The case points to a new clear remedy pattern and needs a change of remedy. (Fig. 2) Sulphur 1M one dose followed by

Sulphur LM3 one dose every day for a month.

24/03/2022 Patient has an episode of severe sinusitis since yesterday. There is postnasal catarrh.

He is very irritable and impatient.

Snoring has increased a lot.

Face is swollen and tender to touch. (++)

Sleep is restless since few days.

Appetite has reduced drastically.

Nausea on eating (+)

Local area around the wound has become more sensitive and painful.

Patient is having an acute that is not resolving and few physical symptoms are persistent and pointing towards a remedy. (Fig. 3) Kali bichromicum 200CH one dose
05/04/2022 Sinusitis –slightly better.

The wound has started discharging yellow pus after the remedy.

Mouth smells offensive.

Appetite is still low.

Ears are painful.

The remedy is still acting and we must wait. Nil
02/05/2022 Sinusitis persists but better compared to before.

He finds fault with people at work but never voices out the issues in front of his superiors or managers.

His wife says he has been very uncooperative and difficult to handle around the house.

The discharge from the wound is now greenish. The wound healing is still slow (Fig. 5 D)

Appetite still low.

Desires- sweets (++)

The slow healing tendency is still not better and patient has developed new symptoms pointing towards a clear remedy pattern. (Figure 4) Lycopodium 200CH one dose
14/09/2022 After the remedy, the discharge from wound increased and it completely resolved. It has not re-opened since then. (Fig. 5 E)

He still cannot stand up in front of superiors and express his opinions.

Sinusitis is much better.

One episode of high BP-152/70 mm Hg. He is not taking any medications for the same.

Generally better.

Case needs a repetition of the same remedy as he is still indicating same remedy. Lycopodium 200CH one dose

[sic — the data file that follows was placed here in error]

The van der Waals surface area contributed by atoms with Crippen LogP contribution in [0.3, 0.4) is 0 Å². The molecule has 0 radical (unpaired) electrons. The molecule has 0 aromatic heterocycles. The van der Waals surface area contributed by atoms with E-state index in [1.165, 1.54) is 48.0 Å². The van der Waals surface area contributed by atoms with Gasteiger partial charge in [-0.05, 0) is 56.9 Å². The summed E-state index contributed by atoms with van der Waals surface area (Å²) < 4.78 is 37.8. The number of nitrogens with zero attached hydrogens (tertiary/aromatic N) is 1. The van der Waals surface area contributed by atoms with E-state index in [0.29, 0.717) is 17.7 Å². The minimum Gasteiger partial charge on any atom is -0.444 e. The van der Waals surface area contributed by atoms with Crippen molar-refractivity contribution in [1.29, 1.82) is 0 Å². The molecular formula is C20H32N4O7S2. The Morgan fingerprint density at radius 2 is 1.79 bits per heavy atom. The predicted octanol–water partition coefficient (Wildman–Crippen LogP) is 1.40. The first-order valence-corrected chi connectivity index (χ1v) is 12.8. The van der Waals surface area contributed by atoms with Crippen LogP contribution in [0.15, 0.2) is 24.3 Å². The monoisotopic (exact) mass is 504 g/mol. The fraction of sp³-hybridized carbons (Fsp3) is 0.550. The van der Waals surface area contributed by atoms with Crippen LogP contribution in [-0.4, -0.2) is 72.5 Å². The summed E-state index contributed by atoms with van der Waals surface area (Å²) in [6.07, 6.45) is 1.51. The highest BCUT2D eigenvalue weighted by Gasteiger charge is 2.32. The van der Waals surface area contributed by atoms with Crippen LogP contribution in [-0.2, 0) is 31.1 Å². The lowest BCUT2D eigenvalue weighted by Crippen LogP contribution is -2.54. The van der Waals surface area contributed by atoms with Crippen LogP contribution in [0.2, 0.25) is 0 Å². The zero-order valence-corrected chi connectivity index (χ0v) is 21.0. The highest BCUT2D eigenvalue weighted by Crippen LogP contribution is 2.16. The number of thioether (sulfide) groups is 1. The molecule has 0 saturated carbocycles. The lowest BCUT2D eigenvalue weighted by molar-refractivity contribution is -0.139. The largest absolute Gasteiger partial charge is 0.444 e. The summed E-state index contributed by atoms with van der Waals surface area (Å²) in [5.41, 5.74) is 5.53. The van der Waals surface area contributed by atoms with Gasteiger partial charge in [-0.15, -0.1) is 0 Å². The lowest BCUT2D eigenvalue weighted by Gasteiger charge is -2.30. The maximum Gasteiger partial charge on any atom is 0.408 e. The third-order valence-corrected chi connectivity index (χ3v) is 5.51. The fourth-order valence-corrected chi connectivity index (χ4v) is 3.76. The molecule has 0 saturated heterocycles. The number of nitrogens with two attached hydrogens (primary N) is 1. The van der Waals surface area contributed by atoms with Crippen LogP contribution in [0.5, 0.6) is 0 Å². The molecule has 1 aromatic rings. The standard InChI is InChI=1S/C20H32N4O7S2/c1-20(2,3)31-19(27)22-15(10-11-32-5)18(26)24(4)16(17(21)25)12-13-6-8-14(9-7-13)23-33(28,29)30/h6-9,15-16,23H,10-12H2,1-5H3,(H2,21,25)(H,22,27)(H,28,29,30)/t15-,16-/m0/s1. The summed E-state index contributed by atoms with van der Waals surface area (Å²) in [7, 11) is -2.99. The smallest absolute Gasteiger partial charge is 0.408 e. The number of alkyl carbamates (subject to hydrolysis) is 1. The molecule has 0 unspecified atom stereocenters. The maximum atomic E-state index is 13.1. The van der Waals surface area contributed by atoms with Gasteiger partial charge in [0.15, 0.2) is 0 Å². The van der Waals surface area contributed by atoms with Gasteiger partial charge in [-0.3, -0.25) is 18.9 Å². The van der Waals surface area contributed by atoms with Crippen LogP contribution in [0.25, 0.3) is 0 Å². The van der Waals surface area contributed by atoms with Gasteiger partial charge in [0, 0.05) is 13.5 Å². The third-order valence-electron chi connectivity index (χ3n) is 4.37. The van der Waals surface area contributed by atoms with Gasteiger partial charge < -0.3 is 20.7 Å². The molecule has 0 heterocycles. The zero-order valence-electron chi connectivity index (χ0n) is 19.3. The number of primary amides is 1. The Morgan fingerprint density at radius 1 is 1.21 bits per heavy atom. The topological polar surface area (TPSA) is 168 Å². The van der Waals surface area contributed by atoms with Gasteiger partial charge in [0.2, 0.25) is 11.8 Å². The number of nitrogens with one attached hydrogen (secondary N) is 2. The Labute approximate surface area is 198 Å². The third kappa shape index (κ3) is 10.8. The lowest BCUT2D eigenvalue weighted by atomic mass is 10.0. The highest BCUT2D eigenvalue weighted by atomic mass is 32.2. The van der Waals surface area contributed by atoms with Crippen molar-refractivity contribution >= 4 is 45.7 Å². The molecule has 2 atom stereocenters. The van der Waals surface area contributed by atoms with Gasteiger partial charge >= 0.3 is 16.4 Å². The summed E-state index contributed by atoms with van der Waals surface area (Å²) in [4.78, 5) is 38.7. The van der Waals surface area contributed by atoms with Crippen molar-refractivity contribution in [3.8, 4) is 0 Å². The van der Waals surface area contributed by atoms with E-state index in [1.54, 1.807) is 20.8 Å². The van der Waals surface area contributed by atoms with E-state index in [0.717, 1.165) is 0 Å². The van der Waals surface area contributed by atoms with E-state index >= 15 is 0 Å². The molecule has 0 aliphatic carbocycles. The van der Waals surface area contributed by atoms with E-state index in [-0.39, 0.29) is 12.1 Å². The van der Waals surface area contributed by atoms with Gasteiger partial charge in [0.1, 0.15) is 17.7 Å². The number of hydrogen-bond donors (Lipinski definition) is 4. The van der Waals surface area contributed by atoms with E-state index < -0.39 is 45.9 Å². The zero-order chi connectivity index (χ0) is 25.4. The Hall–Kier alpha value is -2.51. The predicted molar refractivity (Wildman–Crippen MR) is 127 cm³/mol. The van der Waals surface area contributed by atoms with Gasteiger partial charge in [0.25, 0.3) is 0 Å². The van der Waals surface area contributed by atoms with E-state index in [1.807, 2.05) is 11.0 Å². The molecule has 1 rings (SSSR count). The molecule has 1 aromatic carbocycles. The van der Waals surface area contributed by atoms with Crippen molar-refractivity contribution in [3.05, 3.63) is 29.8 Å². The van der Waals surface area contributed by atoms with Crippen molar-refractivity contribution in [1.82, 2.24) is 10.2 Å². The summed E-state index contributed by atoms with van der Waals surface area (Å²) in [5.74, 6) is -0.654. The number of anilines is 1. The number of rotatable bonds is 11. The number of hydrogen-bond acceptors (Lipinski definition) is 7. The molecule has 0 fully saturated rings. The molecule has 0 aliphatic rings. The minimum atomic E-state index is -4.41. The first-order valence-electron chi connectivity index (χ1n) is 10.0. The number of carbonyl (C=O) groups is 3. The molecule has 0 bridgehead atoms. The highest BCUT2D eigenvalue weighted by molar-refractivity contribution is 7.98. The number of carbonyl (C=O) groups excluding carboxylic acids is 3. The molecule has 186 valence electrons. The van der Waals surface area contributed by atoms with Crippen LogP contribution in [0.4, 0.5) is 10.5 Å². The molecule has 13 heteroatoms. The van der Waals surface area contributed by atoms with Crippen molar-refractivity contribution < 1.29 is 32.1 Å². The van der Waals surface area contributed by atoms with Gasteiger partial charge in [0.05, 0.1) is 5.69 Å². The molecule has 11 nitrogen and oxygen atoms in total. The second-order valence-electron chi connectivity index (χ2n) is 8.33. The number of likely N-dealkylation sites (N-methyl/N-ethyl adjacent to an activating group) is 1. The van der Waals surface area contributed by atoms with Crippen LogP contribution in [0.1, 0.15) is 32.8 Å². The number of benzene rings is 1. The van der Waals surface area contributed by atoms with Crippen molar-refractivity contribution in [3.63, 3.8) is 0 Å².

02/11/2022 Patient started anti- hypertensive medicines as per doctor’s prescription.

Patient developed warts last month and it fell off on its own.

Irritability is much better.

Confidence is getting better.

Wound has completely healed.

Sinusitis is much better.

Generally good.

Case is doing better emotionally and generally. We must wait and watch. Nil
02/12/2022 Patient developed COVID-19 with high fever for which he was prescribed acute remedy.

Wound has resolved completely without any relapse. (Fig. 5 F)

Sinusitis is much better.

Appetite is much better.

Generally better

Case is doing better. We must wait until any new symptoms appear. Nil.

Figure 2 – Reportorial result as on 11/08/2021 (Vithoulkas compass)

Figure 3 – Reportorial result as on 24/03/2022(Vithoulkas compass)

Figure 4 – Reportorial result as on 02/05/2022 (Vithoulkas compass)

Figure 5. Photos before, during and after treatment

Discussion:

Occupational injuries pose a significant threat to worker well-being and productivity. Addressing these challenges requires a multi-pronged approach, including proper training, implementing safety protocols, fostering a culture of safety and regular assessments of workplace risks.1

While many injuries heal within a reasonable timeframe, some can develop into non-healing wounds, leading to potential complications.3 Non-healing wounds arising from work-related injuries often result from a combination of factors including insufficient wound care, inadequate circulation due to vascular problems, compromised immune responses, and underlying health conditions that can hinder the body’s natural healing mechanisms.6

Furthermore, factors intrinsic to certain occupations such as repetitive trauma, exposure to harmful substances, and prolonged pressure on specific areas can aggravate wounds and delay healing. Therefore, dealing with the underlying causes necessitates continuous oversight.2

Few studies have shown a significant association between sinusitis and delayed wound healing.15  Sinus inflammation can accumulate bacteria and mucus, spreading harmful microorganisms to nearby areas, including wounds.